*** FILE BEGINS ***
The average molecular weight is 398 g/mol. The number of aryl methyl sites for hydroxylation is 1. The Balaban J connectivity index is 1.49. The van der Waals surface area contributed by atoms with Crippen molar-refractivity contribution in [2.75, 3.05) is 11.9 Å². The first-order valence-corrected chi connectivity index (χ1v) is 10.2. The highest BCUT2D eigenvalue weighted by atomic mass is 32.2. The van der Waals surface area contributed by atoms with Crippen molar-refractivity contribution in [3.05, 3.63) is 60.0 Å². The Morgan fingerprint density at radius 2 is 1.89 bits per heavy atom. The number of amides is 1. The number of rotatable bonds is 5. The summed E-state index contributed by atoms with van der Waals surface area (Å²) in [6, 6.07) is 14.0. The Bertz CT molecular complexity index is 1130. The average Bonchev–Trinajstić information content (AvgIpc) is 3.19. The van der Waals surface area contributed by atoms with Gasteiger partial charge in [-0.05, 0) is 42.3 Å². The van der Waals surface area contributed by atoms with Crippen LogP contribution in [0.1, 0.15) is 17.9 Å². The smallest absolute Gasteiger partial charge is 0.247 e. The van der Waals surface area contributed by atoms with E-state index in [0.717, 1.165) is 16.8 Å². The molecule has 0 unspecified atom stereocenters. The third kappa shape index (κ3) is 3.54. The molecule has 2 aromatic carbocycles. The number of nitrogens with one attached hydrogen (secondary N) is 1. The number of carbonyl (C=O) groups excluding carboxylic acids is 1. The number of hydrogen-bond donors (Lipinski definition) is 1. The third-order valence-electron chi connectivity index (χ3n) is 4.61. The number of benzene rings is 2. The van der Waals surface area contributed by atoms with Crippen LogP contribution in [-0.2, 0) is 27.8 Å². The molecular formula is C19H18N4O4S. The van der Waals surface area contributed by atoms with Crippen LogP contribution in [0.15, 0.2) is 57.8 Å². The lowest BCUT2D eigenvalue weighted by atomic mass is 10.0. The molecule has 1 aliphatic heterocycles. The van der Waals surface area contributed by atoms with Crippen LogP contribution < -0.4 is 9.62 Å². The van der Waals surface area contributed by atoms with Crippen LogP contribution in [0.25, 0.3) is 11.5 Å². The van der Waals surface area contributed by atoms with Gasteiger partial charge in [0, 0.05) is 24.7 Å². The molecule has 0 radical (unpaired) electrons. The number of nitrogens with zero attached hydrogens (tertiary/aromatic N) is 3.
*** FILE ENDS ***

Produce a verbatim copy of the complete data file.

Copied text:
The average molecular weight is 398 g/mol. The number of aryl methyl sites for hydroxylation is 1. The Balaban J connectivity index is 1.49. The van der Waals surface area contributed by atoms with Crippen molar-refractivity contribution in [2.75, 3.05) is 11.9 Å². The first-order valence-corrected chi connectivity index (χ1v) is 10.2. The highest BCUT2D eigenvalue weighted by atomic mass is 32.2. The van der Waals surface area contributed by atoms with Crippen molar-refractivity contribution in [3.05, 3.63) is 60.0 Å². The Morgan fingerprint density at radius 2 is 1.89 bits per heavy atom. The number of amides is 1. The number of rotatable bonds is 5. The summed E-state index contributed by atoms with van der Waals surface area (Å²) in [6, 6.07) is 14.0. The Bertz CT molecular complexity index is 1130. The average Bonchev–Trinajstić information content (AvgIpc) is 3.19. The van der Waals surface area contributed by atoms with Gasteiger partial charge in [-0.05, 0) is 42.3 Å². The van der Waals surface area contributed by atoms with Crippen LogP contribution in [0.1, 0.15) is 17.9 Å². The smallest absolute Gasteiger partial charge is 0.247 e. The van der Waals surface area contributed by atoms with E-state index in [0.717, 1.165) is 16.8 Å². The molecule has 0 unspecified atom stereocenters. The third kappa shape index (κ3) is 3.54. The molecule has 2 aromatic carbocycles. The number of nitrogens with one attached hydrogen (secondary N) is 1. The number of carbonyl (C=O) groups excluding carboxylic acids is 1. The number of hydrogen-bond donors (Lipinski definition) is 1. The third-order valence-electron chi connectivity index (χ3n) is 4.61. The number of benzene rings is 2. The van der Waals surface area contributed by atoms with Crippen LogP contribution in [-0.2, 0) is 27.8 Å². The molecular formula is C19H18N4O4S. The van der Waals surface area contributed by atoms with Crippen LogP contribution in [0.15, 0.2) is 57.8 Å². The lowest BCUT2D eigenvalue weighted by atomic mass is 10.0. The molecule has 1 aliphatic heterocycles. The van der Waals surface area contributed by atoms with Crippen LogP contribution < -0.4 is 9.62 Å². The van der Waals surface area contributed by atoms with Crippen LogP contribution in [0.25, 0.3) is 11.5 Å². The van der Waals surface area contributed by atoms with Gasteiger partial charge in [0, 0.05) is 24.7 Å². The molecule has 0 radical (unpaired) electrons. The number of nitrogens with zero attached hydrogens (tertiary/aromatic N) is 3.